Policing of anti-fracking protests is undermining human rights and campaigns against shale gas, according to a new report.
The study by the police monitoring organisation, Netpol, concluded:
“The way policing operations are planned for anti-fracking protests, the scale of intrusive surveillance against campaigners and ‘zero tolerance’ attitudes towards civil disobedience has a cumulative ‘chilling effect’ on freedoms of assembly and expression.”
The report, Protecting the Protectors, said this posed:
“A significant risk of gradually undermining the right to protest by the nationwide network of local groups opposed to fracking.”
Netpol said the findings were the outcome of monitoring police operations at protests and talking to anti-fracking groups across the UK since 2014.
It called for police operations to be “genuinely less intimidating” in size, “less aggressive” in their tactics and more transparent in their dealings with industry and the media.
It urged Police and Crime Commissioners to draw up local plans with clear minimum standards and expectations about policing protests.
DrillOrDrop asked the National Police Chiefs’ Council to comment on the report. We will update this post with any response.
“Zero-tolerance” but low conviction rates
Netpol reported what it described as “an uncompromising attitude from officers” at protests. The organisation said police “reacted aggressively as soon as protesters stepped into the road”.
It said it had information that protesters were uncertain about what actions might trigger an arrest.
Since 2013, police have arrested and charged more than 250 people following protests at drilling sites. But when the cases went to trial at magistrates’ courts, conviction rates were well below the 85+% average for this level of prosecution.
In many cases reported by DrillOrDrop, district judges accepted the argument of protesters that they have a right to freedom of expression and assembly under Articles 10 and 11 of the European Convention on Human Rights and that their actions were proportionate.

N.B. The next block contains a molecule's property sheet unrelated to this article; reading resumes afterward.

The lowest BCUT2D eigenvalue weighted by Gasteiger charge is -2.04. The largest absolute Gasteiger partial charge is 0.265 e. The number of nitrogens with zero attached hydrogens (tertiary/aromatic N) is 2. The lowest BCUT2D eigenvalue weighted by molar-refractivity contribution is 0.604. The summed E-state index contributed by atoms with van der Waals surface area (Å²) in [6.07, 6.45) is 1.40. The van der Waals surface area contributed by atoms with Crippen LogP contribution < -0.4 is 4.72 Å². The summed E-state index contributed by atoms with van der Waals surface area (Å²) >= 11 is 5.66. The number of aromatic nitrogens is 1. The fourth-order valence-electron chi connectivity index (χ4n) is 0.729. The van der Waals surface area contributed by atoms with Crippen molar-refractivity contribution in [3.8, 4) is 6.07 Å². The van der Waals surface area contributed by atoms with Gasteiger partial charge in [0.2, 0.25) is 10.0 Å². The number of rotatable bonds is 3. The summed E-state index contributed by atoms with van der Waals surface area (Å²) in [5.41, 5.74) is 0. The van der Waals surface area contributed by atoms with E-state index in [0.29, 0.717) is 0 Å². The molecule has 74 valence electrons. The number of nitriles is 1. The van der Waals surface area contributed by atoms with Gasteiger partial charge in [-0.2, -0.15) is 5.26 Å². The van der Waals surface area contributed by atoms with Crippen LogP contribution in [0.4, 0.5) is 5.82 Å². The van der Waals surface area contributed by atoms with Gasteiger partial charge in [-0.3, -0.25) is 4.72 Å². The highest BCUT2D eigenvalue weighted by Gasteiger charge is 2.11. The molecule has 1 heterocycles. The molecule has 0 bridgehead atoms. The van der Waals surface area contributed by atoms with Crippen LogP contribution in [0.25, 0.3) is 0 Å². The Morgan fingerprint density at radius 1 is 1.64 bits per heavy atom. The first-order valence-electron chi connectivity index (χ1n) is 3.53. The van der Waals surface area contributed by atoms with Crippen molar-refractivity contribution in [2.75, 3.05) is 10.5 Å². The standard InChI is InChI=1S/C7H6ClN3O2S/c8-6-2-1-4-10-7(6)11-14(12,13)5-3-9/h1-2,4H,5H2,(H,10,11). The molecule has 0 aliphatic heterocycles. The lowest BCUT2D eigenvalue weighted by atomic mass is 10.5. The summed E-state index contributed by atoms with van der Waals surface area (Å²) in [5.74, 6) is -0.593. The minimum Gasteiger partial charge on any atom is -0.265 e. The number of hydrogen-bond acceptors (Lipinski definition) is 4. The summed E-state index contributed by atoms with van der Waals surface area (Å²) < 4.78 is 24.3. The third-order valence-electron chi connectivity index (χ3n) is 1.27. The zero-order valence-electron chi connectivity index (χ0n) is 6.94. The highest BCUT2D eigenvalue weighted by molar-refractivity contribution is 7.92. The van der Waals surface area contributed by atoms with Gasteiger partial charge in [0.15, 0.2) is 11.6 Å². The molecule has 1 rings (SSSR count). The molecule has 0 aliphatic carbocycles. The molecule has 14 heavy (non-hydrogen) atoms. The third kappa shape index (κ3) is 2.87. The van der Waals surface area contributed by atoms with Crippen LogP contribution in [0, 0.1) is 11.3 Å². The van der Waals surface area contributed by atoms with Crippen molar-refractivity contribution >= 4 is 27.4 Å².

Research by DrillOrDrop found that 126 people had been arrested at protests outside Cuadrilla’s site at Balcombe in West Sussex in 2013 but only 29 convictions from both guilty and not guilty pleas resulted.
The Keep Moving report by researchers at York and John Moore Universities found that 120 people had been arrested at protests at Barton Moss in Salford in 2013-2014. Up to 12 February 2016, there had been 33 convictions (both guilty and not guilty pleas). 40 cases were discontinued by the Crown Prosecution Service, five had no action taken after arrest, 20 people were found not guilty and 22 cases were ongoing. In April 2016, another three cases resulted in acquittals.
At two trials this summer arising from protests at the Horse Hill exploration site near Gatwick Airport, 10 people were acquitted and eight found guilty. At the conclusion of the first trial, the judge said:
“For me it is of some concern that the relationship between protesters and police has deteriorated to the point that there was a lack of engagement and that some protesters have voiced that they are not interested in speaking to the police.”
The most recent court case, at Chester last month, saw a judge dismiss the charges against five anti-fracking campaigners arrested at the eviction of a camp at the IGas site at Upton. Another campaigner was found not guilty of assault and threatening behaviour after the judge said he was “wholly unimpressed by the prosecution evidence”. Two others were found guilty of resisting bailiffs. Another case is due to be heard this month.
Domestic extremism and surveillance
Netpol said surveillance of protesters by members of Counter Terrorism Units suggested that the police increasingly linked opposition to fracking to domestic extremism.
The report described how anti-fracking campaigners from north west England had been labelled as at risk from influences from non-violent extremism and referred to the Channel counter-radicalisation programme.
“Gathering information by routinely filming or photographing individuals, targeting surveillance at prominent campaigners and searching and documenting their online discussions on social media is more hostile and divisive to the “normal democratic process” than any alleged ‘extremist threat’ and is wholly disproportionate.
“When coupled with an unfounded association with serious criminality and ‘extremism’ and an unwillingness by police to accommodate protests without routinely making arrests, this can start to quickly chip away at campaign groups’ support and participation and have a disruptive impact on their effectiveness and activities.”
The National Police Chiefs’ Council has said commanders on the ground should make the vast majority of operational decisions.
But Netpol said
“Police forces should explain in detail how they will positively protect the right to freedom of assembly and how they will plan to avoid prioritising the interests of the oil and gas industry over the rights of campaigners.”
Full Report: Protecting the Protectors